The most elementary observation about the principle of free speech is that if you only believe in it for speech you agree with, then you don’t believe in free speech. “Of course you have freedom: the freedom to agree with me” is the stance of a dictator.
Conservatives never shut up about free speech. In recent years, they have gotten particularly mad at the efforts of tech companies to combat “misinformation,” especially about COVID-19. Personally, I share the worry about the power of giant corporations to control the public square, and think platforms should be in the hands of the people. We should be passionate defenders of free speech and skeptical of the power of unelected bureaucrats to police our forums. The issues are more complicated than mere “liberty” versus “tyranny,” of course—if spreading lies about vaccines is likely to cause deaths, for instance, there are tricky questions about whether the right to speak freely should outweigh the public interest in stopping a horrible disease from killing people. But while it’s clear that conservatives believe they should have the right to spread their beliefs freely on any platform they like and spend as much money as they like to do it, it’s less clear that they support the same rights for that nebulous group of enemies known as The Woke.
Florida has just passed a bill called the “Stop WOKE” Act, as part of their silly moral panic about “critical race theory,” a concept they have no interest in understanding or engaging with but are convinced is poisoning the minds of the young. As TIME magazine summarizes, the legislation:
…prohibits workplace training or school instruction that teaches that individuals are “inherently racist, sexist, or oppressive, whether consciously or unconsciously”; that people are privileged or oppressed based on race, gender, or national origin; or that a person “bears personal responsibility for and must feel guilt, anguish, or other forms of psychological distress” over actions committed in the past by members of the same race, gender, or national origin.
During an appearance with the Governor of Florida Ron DeSantis, Christopher Rufo, the Manhattan Institute fellow who has been the intellectual architect of the anti-CRT nonsense,“warned Disney that an in-house program it had run that urged discussion of systemic racism was “now illegal in the state of Florida.” The right has recently been pissed off at Disney for vocally opposing the state’s “Don’t Say Gay” legislation, and the Florida legislature recently revoked a special tax district in the Orlando area that is used to make Disney World something like its own self-governing city. (Ironically, the ultimate effect of the legal change might be to punish Florida taxpayers rather than Disney, since with the dissolution of the district “local governments would… absorb all of the district’s liabilities, including the enormous amount of debt on its books.” (In the future, when someone asks what the expression “cutting off your nose to spite your face” means, Florida Republicans’ legislative retaliation against Disney may come to be used as the paradigmatic example.)
The Stop WOKE bill, notably, does not just restrict public schools from teaching about unconscious racial biases. In the public education case, the right argues that there is no “free speech” issue, because state governments always control the curriculums of schools. This isn’t quite honest, because it implies that there would be no free speech question even in a hypothetical case where the government was literally forcing teachers to indoctrinate children with Nazi propaganda and punishing those who dissented. But importantly, Stop WOKE reaches beyond the schools and into private workplaces, curtailing the right of businesses to run diversity training sessions that might make white people feel bad about racism.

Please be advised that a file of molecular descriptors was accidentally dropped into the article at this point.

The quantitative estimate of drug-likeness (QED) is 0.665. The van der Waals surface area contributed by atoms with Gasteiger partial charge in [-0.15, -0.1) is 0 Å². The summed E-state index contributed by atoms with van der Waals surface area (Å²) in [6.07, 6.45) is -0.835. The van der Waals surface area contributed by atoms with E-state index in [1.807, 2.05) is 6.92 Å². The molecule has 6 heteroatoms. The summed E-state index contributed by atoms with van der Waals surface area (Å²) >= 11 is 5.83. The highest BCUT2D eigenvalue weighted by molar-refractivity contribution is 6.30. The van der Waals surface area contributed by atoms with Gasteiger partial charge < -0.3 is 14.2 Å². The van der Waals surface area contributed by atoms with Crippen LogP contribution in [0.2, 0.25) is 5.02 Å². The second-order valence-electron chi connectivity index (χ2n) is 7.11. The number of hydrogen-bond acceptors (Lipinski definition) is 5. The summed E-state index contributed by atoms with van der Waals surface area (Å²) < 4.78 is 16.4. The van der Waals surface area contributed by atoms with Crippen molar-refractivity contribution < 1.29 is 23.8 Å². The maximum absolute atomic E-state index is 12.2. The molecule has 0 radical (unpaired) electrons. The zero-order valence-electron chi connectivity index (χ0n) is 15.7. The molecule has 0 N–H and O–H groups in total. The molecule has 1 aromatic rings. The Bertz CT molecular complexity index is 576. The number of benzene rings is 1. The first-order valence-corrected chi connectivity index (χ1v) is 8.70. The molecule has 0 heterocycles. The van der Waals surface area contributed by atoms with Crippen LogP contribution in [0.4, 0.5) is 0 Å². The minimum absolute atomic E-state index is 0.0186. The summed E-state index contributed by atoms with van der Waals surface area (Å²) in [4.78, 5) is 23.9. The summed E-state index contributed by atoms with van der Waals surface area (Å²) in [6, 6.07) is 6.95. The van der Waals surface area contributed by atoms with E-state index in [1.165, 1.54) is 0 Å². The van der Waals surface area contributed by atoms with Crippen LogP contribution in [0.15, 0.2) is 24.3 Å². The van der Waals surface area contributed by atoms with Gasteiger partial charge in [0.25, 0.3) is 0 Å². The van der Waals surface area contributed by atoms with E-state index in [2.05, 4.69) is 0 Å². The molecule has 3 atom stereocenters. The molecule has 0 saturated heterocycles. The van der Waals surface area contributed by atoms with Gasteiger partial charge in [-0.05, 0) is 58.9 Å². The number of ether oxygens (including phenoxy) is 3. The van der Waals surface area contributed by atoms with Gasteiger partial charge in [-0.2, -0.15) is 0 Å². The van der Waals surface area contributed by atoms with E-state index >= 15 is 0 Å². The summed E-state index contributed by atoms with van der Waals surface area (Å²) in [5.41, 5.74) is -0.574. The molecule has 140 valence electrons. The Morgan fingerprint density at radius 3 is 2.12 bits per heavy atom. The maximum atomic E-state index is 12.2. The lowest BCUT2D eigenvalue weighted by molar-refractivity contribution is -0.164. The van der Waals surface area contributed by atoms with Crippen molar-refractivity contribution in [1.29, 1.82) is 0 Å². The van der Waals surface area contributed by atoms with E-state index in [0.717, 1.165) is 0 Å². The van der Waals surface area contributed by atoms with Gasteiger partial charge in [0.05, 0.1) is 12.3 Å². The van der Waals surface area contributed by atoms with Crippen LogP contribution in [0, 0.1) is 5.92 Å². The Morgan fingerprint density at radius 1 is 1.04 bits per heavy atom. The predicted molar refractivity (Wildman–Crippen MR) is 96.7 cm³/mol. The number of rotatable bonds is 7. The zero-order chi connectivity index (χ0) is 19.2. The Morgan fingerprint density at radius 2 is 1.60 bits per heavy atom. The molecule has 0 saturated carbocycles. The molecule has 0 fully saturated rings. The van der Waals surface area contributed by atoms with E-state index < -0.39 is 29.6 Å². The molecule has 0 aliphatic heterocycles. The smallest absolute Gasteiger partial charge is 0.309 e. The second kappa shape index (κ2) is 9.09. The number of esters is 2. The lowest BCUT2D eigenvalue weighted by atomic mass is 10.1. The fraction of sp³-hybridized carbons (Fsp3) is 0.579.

Considering that the right is always going on about the importance of liberty, particularly the liberty of business owners to do whatever the hell they want to their workers, Stop WOKE is flagrantly hypocritical. After all, if it’s the principle of liberty that justifies letting corporations deluge workers with anti-union propaganda, then why does liberty not also grant them a right to talk about the operations of privilege in society? To justify the distinction, one must concede that by “liberty,” conservatives mean “the liberty to say the things we agree with.” All of a sudden, when companies in the free market start saying things conservatives disagree with, liberty becomes much less important.
Ben Shapiro, the cool kid’s philosopher, did his best to explain how his radical free market Corporations Can Do Whatever They Want principle could successfully be reconciled with Florida’s restrictive legislation:
I am the most free market person on the right. I’m an extraordinarily pro free market person. I don’t believe that generally the government should crack down on the operations of businesses. I think more freedom for businesses are good. [sic] I think that lower taxes for businesses are good, for the economy of Florida, for the company, for the economy of the United States more broadly. However, however, [sic] corporations have to stand up for their own free market bona fides, and they have to not become tools of the people who wish to destroy freedom in this country on behalf of leftist groupthink. If you decide to just become a woke corporation that does the bidding of your Democratic taskmasters, don’t be surprised when you get clocked with a legislative two-by-four. F around and find out. And that’s what Disney did.